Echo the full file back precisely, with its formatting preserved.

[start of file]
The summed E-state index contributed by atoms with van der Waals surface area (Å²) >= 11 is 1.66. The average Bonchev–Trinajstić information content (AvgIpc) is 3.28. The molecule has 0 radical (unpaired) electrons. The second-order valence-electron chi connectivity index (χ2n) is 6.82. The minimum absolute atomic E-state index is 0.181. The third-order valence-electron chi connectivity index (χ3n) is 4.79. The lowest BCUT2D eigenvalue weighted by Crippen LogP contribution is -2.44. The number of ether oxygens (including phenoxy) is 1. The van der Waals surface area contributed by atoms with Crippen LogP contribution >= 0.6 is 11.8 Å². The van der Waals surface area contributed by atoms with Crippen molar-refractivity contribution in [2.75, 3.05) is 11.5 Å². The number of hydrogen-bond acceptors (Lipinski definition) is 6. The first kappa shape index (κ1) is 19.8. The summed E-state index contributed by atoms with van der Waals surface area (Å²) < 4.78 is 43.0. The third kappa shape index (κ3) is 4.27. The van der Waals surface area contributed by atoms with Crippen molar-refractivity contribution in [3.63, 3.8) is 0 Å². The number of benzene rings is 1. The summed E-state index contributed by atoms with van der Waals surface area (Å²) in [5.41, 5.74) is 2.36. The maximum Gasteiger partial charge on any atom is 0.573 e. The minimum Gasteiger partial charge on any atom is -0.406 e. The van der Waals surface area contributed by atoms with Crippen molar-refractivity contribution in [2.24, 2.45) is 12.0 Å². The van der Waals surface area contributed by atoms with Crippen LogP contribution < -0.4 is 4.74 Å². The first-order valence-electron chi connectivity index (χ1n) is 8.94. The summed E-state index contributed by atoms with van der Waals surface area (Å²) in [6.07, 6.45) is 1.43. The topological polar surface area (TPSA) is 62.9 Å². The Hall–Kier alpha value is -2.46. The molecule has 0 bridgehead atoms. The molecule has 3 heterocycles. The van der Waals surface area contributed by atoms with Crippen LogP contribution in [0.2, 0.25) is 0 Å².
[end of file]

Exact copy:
The summed E-state index contributed by atoms with van der Waals surface area (Å²) >= 11 is 1.66. The average Bonchev–Trinajstić information content (AvgIpc) is 3.28. The molecule has 0 radical (unpaired) electrons. The second-order valence-electron chi connectivity index (χ2n) is 6.82. The minimum absolute atomic E-state index is 0.181. The third-order valence-electron chi connectivity index (χ3n) is 4.79. The lowest BCUT2D eigenvalue weighted by Crippen LogP contribution is -2.44. The number of ether oxygens (including phenoxy) is 1. The van der Waals surface area contributed by atoms with Crippen LogP contribution >= 0.6 is 11.8 Å². The van der Waals surface area contributed by atoms with Crippen molar-refractivity contribution in [2.75, 3.05) is 11.5 Å². The number of hydrogen-bond acceptors (Lipinski definition) is 6. The first kappa shape index (κ1) is 19.8. The summed E-state index contributed by atoms with van der Waals surface area (Å²) < 4.78 is 43.0. The third kappa shape index (κ3) is 4.27. The van der Waals surface area contributed by atoms with Crippen molar-refractivity contribution in [3.63, 3.8) is 0 Å². The number of benzene rings is 1. The summed E-state index contributed by atoms with van der Waals surface area (Å²) in [5.41, 5.74) is 2.36. The maximum Gasteiger partial charge on any atom is 0.573 e. The minimum Gasteiger partial charge on any atom is -0.406 e. The van der Waals surface area contributed by atoms with Crippen molar-refractivity contribution in [2.24, 2.45) is 12.0 Å². The van der Waals surface area contributed by atoms with Crippen LogP contribution < -0.4 is 4.74 Å². The first-order valence-electron chi connectivity index (χ1n) is 8.94. The summed E-state index contributed by atoms with van der Waals surface area (Å²) in [6.07, 6.45) is 1.43. The topological polar surface area (TPSA) is 62.9 Å². The Hall–Kier alpha value is -2.46. The molecule has 0 bridgehead atoms. The molecule has 3 heterocycles. The van der Waals surface area contributed by atoms with Crippen LogP contribution in [0.2, 0.25) is 0 Å².